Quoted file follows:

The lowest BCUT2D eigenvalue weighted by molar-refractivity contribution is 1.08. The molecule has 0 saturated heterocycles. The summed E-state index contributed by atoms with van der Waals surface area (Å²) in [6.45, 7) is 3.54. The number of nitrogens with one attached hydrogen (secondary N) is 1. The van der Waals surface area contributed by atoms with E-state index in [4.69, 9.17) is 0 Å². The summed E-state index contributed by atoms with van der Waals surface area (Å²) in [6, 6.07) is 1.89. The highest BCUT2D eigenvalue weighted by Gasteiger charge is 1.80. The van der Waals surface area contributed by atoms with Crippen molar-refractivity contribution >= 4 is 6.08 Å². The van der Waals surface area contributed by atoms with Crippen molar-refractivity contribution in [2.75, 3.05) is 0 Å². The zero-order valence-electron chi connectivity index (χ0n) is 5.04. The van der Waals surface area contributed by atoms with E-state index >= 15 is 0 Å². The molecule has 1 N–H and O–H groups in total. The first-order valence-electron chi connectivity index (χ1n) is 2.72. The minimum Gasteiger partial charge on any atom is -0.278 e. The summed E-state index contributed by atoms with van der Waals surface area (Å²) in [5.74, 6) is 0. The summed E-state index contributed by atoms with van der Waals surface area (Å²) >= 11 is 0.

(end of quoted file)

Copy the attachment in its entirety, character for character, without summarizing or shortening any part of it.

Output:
The lowest BCUT2D eigenvalue weighted by molar-refractivity contribution is 1.08. The molecule has 0 saturated heterocycles. The summed E-state index contributed by atoms with van der Waals surface area (Å²) in [6.45, 7) is 3.54. The number of nitrogens with one attached hydrogen (secondary N) is 1. The van der Waals surface area contributed by atoms with E-state index in [4.69, 9.17) is 0 Å². The summed E-state index contributed by atoms with van der Waals surface area (Å²) in [6, 6.07) is 1.89. The highest BCUT2D eigenvalue weighted by Gasteiger charge is 1.80. The van der Waals surface area contributed by atoms with Crippen molar-refractivity contribution >= 4 is 6.08 Å². The van der Waals surface area contributed by atoms with Crippen molar-refractivity contribution in [2.75, 3.05) is 0 Å². The zero-order valence-electron chi connectivity index (χ0n) is 5.04. The van der Waals surface area contributed by atoms with E-state index >= 15 is 0 Å². The molecule has 1 N–H and O–H groups in total. The first-order valence-electron chi connectivity index (χ1n) is 2.72. The minimum Gasteiger partial charge on any atom is -0.278 e. The summed E-state index contributed by atoms with van der Waals surface area (Å²) in [5.74, 6) is 0. The summed E-state index contributed by atoms with van der Waals surface area (Å²) >= 11 is 0.